Many groups in the cool style do not use a piano, and instead rely on counterpoint and harmonizationamong the horns, usually saxophone and trumpet, to outline chord progressions. Pianist-led groups tht developed from this school include those of Dave Brubeck (with Paul Desmond on saxophone), Lennie ristano (with Lee Konitz and Warne Marsh on saxophones), and the Modern Jazz Quartet or MJQ (featurig John Lewis on piano and Milt Jackson on vibraphone), which also infuses elements of classical musi. The incorporation of classical music into jazz is often called the third stream.
2.5. Hard Bop
In what has been described as either an extension of bebop or a backlash against cool, a style of muic known as hard bop developed in the 1950's. This style also downplayed the technically demanding mlodies of bebop, but did so without compromising intensity. It did this by maintaining the rhythmic rive of bebop while including a healthier dose of the blues and gospel music. Art Blakey And The Jaz Messengers were, for decades, the most well-known exponent of this style. Many musicians came up though the so-called "University Of Blakey". Blakey's early groups included pianist Horace Silver, trupet player Clifford Brown, and saxophonist Lou Donaldson. Clifford Brown also co-led a group with Ma Roach that is considered one of the great working quintets in history. Several albums from these grups are available today and all are recommended. Miles Davis also recorded several albums in this stle during the early 1950's. There were also a number of groups led by or including organists that cae from this school, with even more of a blues and gospel influence. Organist Jimmy Smith and tenor sxophonist Stanley Turrentine were popular players in this genre.
2.6. Post Bop
The period from the mid 1950's until the mid 1960's represents the heyday of mainstream modern jazz.Many of those now considered among the greatest of all time achieved their fame in this era.
Miles Davis had four important groups during this time. The first featured John Coltrane ("Trane") o tenor saxophone, Red Garland on piano, Paul Chambers on bass, and "Philly" Joe Jones on drums. Thisgroup is sometimes considered the single greatest jazz group ever. Most of their albums are availabl today, including the series of Workin' , Steamin' , Relaxin' , and Cookin' with the Miles Davis Quitet. Miles perfected his muted ballad playing with this group, and the rhythm section was consideredby many to be the hardest swinging in the business. The second important Davis group came with the adition of alto saxophonist Julian "Cannonball" Adderly and the replacement of Garland and Jones withWynton Kelly and Jimmy Cobb. The album Kind Of Blue from this group is high on most lists of favorit jazz albums. The primary style of this group is called modal, as it relies on songs written around imple scales or modes that often last for many measures each, as opposed to the quickly changing comlex harmonies of bebop derived styles. The third Davis group of the era was actually the Gil Evans ochestra. Miles recorded several classic albums with Gil, including Sketches Of Spain. The fourth imprtant Miles group of this period included Wayne Shorter on saxophone, Herbie Hancock on piano, Ron Crter on bass, and Tony Williams on drums. The early recordings of this group, including Live At The lugged Nickel, as well as the earlier My Funny Valentine, with George Coleman on saxophone instead o Wayne Shorter, mainly feature innovative versions of standards. Later recordings such as Miles Smils and Nefertiti consist of originals, including many by Wayne Shorter, that largely transcend traditonal harmonies. Herbie Hancock developed a new approach to harmonization that was based as much on sunds as on any conventional theoretical underpinning.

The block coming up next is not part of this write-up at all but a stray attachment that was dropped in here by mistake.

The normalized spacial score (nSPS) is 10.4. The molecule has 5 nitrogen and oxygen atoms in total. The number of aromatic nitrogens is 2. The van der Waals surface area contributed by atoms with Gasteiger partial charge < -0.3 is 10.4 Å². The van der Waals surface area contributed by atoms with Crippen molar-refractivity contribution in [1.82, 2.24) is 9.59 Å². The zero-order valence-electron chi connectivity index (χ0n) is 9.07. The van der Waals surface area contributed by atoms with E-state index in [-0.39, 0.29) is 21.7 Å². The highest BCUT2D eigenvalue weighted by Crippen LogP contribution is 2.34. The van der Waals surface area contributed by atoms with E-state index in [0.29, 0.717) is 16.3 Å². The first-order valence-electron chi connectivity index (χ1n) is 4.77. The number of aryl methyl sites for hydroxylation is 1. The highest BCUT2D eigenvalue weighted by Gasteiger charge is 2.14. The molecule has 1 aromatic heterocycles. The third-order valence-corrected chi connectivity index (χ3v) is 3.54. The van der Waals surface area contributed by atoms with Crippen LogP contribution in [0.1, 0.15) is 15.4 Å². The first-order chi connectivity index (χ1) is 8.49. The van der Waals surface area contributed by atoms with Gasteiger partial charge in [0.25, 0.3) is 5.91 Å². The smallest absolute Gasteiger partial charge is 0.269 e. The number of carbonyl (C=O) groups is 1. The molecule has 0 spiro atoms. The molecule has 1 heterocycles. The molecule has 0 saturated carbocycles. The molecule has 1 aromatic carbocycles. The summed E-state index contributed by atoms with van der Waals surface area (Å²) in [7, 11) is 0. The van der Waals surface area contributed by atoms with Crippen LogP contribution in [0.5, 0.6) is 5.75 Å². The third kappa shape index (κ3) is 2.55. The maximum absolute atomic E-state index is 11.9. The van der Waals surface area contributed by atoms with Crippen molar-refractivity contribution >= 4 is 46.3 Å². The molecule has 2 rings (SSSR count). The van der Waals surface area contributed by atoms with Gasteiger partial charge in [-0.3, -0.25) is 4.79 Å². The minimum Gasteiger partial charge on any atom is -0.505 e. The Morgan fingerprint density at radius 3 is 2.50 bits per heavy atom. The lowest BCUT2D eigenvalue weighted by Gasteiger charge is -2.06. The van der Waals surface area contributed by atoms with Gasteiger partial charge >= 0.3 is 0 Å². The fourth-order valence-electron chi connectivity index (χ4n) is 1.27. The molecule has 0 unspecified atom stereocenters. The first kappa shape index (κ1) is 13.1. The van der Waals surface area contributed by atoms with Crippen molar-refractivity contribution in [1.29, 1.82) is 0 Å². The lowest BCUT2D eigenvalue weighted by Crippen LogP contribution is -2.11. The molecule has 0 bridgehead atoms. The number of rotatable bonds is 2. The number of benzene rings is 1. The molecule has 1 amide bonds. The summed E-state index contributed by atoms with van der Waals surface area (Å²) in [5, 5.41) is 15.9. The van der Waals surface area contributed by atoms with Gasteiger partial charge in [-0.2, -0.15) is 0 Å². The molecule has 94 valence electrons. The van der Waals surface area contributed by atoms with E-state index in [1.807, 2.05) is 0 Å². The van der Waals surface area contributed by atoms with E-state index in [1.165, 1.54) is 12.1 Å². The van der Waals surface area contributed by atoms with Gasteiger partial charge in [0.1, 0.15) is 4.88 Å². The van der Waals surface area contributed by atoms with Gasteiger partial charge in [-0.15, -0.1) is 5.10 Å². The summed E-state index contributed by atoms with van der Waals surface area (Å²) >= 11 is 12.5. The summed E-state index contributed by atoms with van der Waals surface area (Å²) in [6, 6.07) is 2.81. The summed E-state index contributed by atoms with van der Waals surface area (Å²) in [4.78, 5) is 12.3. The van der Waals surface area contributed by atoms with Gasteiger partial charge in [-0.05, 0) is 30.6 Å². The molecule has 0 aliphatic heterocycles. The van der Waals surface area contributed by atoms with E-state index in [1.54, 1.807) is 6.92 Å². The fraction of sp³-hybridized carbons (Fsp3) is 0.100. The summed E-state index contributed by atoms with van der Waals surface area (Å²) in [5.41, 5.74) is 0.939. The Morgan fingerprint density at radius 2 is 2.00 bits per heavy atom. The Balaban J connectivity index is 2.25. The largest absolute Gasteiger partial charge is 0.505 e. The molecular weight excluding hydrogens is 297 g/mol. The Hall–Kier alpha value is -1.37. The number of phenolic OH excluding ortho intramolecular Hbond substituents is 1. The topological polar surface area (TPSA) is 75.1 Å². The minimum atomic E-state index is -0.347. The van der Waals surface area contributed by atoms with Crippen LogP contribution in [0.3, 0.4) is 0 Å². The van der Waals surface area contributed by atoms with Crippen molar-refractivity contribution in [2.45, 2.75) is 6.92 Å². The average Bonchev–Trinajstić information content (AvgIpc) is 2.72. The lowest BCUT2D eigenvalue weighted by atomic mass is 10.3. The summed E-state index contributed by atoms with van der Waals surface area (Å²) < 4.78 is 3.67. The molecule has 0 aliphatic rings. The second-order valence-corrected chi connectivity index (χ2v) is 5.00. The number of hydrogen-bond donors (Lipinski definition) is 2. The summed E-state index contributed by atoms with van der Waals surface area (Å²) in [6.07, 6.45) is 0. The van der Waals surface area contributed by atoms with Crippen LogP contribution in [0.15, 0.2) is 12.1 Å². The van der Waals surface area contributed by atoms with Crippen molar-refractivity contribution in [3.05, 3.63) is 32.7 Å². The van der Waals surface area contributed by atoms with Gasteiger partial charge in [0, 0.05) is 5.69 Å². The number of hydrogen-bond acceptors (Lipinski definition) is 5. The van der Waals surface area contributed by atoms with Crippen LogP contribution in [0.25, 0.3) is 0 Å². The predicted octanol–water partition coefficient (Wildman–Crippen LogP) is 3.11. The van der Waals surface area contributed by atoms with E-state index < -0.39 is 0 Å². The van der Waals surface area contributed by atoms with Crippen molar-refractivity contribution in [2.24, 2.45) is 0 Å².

John Coltrane is another giant of this period. In addition to his playing with Miles, he recorded th album Giant Steps under his own name, which showed him to be one of the most technically gifted andharmonically advanced players around. After leaving Miles, he formed a quartet with pianist McCoy Tyer, drummer Elvin Jones, and a variety of bass players, finally settling on Jimmy Garrison. Coltranes playing with this group showed him to be one of the most intensely emotional players around. Tyneris also a major voice on his instrument, featuring a very percussive attack. Elvin Jones is a masterof rhythmic intensity. This group evolved constantly, from the relatively traditional post bop of MyFavorite Things to the high energy modal of A Love Supreme to the wailing avant garde of Meditationsand Ascension.
Charles Mingus was another influential leader during this period. His small groups tended to be lessstructured than others, giving more freedom to the individual players, although Mingus also directedlarger ensembles in which most of the parts were written out. Mingus' compositions for smaller group were often only rough sketches, and performances were sometimes literally composed or arranged on te bandstand, with Mingus calling out directions to the musicians. Alto saxophonist, bass clarinetist and flautist Eric Dolphy was a mainstay of Mingus' groups. His playing was often described angular,meaning that the interval in his lines were often large leaps, as opposed to scalar lines, consist mstly of steps. The album Charles Mingus Presents Charles Mingus featuring Dolphy is a classic.